Actions speak louder than words, as the old saying goes. So why does the media focus so much attention on what Wall Street says about companies, instead of what it does with them?

Luckily for Wall Street watchers, the Internet brings us MSN Money's list of which companies the institutions are buying. True, we should be as skeptical of Wall Street's actions as we are of its words. But when the 95,000-plus lay and professional investors on Motley Fool CAPS agree with Wall Street's opinions, it just might be time for some buying.

Here's the latest edition of Wall Street's Buy List, alongside our investors' opinions of the companies involved:

Currently Fetching

CAPS Rating  (out of 5):

First Cash Financial  (Nasdaq: FCFS)



Akeena Solar (Nasdaq: AKNS)



Tessera Technologies  (Nasdaq: TSRA)



Standard Pacific  (NYSE: SPF)



Systemax  (NYSE: SYX)



Companies are selected from the "Institutional Ownership Up Last Month" list published on MSN Money on the Saturday following close of trading last week. Current pricing provided by MSN Money on the same date. CAPS ratings from Motley Fool CAPS.

Wall Street vs. Main Street
Main Street seems, on balance, less than impressed with Wall Street's top picks this week. It's just OK with two, and two more get solidly panned on CAPS. But there is one company on which Wall & Main intersect: They both love pawnshop operator, check casher, used-car dealer, and CAPS five-star stock First Cash Financial Services. Let's find out why.

The bull case for First Cash Financial Services

  • One of the great things about CAPS is that, with 95,000 investors (and growing), we're bound to have some members who can offer firsthand experience of the kinds of companies they describe. troutmane001, for instance, writes: "[Throughout] my Army career, one thing has been prominent in [surrounding] military communities -- Military loan services and check cashing services. These companies have thrived on the military as a whole ... These companies will continue to thrive as long as a Private can get a quick loan to buy that new stereo or rims for his car. As for this company, I have not seen it while driving to and from work, but I am sure it is out there and doing as well as the competition." (By competition, I'm assuming troutmane001 is referring less to pinstriped bankers like Citigroup (NYSE: C), and more to payday lenders like Motley Fool Inside Value pick Advance America (NYSE: AEA).)
  • CAPS All-Star dhd1491 liked First Cash's "ev/ebitda of under 5" earlier last month. Yet while calling the stock "cheap," dhd1491 cautions that "the regulatory ax hanging over their head is out of their control for the most part. Hence the market's reticence to assign a higher multiple. This one's a crap shoot ..." Hmm. Hardly a ringing endorsement there.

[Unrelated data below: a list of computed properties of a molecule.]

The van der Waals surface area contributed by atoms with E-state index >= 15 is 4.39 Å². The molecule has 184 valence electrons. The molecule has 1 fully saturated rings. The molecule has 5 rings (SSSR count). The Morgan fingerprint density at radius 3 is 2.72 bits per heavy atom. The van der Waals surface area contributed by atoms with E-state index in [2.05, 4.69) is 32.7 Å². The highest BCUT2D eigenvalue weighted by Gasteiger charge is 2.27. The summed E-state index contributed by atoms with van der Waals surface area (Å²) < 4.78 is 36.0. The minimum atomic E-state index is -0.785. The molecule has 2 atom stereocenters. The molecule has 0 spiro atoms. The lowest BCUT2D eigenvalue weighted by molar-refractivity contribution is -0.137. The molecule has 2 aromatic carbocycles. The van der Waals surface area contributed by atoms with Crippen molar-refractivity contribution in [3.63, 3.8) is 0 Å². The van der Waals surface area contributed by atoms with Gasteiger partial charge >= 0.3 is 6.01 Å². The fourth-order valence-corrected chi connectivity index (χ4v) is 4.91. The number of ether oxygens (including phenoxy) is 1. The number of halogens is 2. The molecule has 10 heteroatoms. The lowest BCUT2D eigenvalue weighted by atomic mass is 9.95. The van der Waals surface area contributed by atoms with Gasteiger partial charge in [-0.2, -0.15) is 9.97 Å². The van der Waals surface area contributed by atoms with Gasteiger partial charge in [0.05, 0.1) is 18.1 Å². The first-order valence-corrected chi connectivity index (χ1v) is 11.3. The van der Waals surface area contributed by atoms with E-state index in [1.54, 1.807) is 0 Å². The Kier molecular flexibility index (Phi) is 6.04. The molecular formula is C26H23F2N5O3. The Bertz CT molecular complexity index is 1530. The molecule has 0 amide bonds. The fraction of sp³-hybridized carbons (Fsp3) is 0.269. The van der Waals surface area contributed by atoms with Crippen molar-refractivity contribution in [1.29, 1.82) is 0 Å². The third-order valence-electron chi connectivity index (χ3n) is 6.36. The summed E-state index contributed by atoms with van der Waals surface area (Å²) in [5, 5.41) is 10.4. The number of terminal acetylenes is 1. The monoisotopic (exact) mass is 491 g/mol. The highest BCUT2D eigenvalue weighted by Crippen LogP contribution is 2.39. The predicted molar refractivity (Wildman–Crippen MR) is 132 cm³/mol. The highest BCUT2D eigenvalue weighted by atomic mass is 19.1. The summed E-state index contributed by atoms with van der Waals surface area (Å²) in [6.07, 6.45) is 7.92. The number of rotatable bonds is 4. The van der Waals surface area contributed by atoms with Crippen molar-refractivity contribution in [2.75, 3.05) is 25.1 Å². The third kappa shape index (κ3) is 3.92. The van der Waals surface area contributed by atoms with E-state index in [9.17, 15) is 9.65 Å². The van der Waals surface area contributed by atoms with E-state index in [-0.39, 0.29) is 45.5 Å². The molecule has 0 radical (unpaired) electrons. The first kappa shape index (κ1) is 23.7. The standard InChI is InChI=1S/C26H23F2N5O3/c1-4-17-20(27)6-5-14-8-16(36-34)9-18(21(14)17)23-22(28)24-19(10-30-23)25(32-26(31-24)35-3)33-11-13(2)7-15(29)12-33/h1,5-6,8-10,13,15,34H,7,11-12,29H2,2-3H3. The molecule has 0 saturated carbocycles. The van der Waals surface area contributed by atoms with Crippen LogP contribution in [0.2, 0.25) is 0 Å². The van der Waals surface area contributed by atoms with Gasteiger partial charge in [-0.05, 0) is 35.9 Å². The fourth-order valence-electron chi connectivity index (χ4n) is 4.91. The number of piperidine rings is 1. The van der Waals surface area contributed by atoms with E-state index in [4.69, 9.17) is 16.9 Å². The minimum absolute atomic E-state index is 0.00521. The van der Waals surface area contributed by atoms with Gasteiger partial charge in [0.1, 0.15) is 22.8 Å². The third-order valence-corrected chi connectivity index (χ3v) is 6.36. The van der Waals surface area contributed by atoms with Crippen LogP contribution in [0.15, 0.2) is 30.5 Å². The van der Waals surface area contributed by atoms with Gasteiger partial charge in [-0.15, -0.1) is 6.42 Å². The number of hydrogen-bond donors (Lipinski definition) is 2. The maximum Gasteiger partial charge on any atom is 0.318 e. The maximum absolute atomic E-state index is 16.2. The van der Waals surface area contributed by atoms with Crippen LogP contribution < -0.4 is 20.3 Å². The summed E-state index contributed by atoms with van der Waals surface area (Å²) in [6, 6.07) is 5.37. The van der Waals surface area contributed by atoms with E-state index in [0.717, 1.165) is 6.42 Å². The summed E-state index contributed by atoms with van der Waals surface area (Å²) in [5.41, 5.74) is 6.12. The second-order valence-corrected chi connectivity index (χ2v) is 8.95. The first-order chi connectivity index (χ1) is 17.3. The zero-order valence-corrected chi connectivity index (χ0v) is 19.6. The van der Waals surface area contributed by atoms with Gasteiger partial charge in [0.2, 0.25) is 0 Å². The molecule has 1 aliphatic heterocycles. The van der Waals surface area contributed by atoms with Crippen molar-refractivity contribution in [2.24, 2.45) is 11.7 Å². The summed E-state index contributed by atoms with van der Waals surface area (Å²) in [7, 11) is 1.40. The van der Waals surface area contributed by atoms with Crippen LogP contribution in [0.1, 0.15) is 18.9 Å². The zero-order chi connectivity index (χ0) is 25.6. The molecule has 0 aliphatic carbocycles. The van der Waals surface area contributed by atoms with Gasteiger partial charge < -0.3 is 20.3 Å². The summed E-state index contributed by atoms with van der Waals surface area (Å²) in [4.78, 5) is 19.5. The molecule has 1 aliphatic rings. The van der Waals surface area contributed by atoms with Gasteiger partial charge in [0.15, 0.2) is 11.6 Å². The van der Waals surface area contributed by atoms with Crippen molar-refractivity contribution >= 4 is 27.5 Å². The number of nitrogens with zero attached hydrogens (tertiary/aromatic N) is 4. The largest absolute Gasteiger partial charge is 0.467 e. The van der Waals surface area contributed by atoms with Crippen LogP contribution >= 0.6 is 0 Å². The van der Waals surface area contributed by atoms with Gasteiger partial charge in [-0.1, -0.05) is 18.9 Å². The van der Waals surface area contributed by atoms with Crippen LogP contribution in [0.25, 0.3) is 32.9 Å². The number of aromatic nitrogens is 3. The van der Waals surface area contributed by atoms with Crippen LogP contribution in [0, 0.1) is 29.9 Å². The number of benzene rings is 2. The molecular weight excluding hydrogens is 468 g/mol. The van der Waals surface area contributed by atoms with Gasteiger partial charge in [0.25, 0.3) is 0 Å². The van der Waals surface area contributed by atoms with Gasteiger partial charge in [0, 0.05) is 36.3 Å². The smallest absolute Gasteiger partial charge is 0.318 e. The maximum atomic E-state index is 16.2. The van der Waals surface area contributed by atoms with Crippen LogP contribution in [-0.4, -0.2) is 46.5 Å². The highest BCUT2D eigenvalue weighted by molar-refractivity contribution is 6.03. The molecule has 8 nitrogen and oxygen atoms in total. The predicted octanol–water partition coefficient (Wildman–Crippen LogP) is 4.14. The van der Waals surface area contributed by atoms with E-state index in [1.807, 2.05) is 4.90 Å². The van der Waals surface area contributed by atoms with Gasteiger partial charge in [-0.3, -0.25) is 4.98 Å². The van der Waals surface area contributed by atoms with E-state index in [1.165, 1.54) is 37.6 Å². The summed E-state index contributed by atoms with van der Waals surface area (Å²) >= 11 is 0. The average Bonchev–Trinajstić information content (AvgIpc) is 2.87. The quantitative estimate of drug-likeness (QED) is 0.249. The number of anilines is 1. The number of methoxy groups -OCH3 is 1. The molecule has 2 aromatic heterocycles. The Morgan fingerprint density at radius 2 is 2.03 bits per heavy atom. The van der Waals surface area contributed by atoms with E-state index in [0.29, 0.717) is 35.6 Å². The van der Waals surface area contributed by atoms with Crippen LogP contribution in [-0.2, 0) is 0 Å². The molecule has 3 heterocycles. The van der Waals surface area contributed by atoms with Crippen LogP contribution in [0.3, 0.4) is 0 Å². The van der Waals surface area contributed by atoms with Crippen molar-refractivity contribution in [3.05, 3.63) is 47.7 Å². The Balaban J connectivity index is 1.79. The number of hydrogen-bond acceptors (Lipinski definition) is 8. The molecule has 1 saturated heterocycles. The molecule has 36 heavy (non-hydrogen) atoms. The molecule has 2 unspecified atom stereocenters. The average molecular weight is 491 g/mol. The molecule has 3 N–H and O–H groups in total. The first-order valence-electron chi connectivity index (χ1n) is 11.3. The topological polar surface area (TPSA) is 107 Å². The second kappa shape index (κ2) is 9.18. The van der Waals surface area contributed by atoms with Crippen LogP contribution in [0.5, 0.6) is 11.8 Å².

• Similarly of two minds on First Cash, and for similar reasons, MJKpayday writes: "Although I'll be ever concerned with the cash advance business and its legitimacy and other legal issues I can't argue with the income generated by this out of favor company. ... I need to mention the growth, the great price/book and earnings multiples, the 50% off sale, 52 week low, strong management, and diverse insider buying at levels higher than today's. There's a lot to like and many risks have been considered into the price already."

Now, I have to point out that MJKpayday's numbers are a bit dated now (that last pitch was penned back in January). As I look at First Cash today, though, the basic investment thesis appears to hold: First Cash shares trade for 12 times trailing earnings, yet most analysts expect the stock to grow at nearly 18% annually over the next five years. That sure looks cheap to me. Moreover, it's hard to imagine a stock more perfectly positioned than First Cash to profit from a recession. Pawn shops? Check-cashing? Used cars? This stock's the equity version of a "mudder" in horse racing. It should do best when the economy looks worst.

Problem is, I see a whole lot of "micro" problems clouding up First Cash's macroeconomic good fortune. For instance:

  • The analysts posting the optimistic earnings estimates have overestimated First Cash's performance in each of the last two quarters (massively so, in the December quarter).
  • While GAAP earnings look good, making the P/E appear low, First Cash was actually free cash flow-negative last year.
  • First Cash's "strong management" has evaporated 44% worth of shareholder value over the past year.
  • And last but not least: The insider buying looks to me like primarily options exercises, with sales immediately following the exercise. In point of fact, insider ownership is down 2.5% at First Cash over the last six months.

Suffice it to say these facts worry me enough that I won't be hocking any jewelry to buy First Cash shares anytime soon.

Time to chime in
However, the aim of this column isn't just to tell you what I think about First Cash Financial Services, or even what other CAPS players are saying. We really want to hear your thoughts. Click on over to Motley Fool CAPS and tell us what you think.

Motley Fool CAPS: It's fun, it's free, and it just might make you famous.

Fool contributor Rich Smith does not own shares of any company named above. You can find him on CAPS, publicly pontificating under the handle TMFDitty, where he's currently ranked No. 863 out of more than 95,000 players. Advance America is a Motley Fool Inside Value pick. The Fool has a disclosure policy.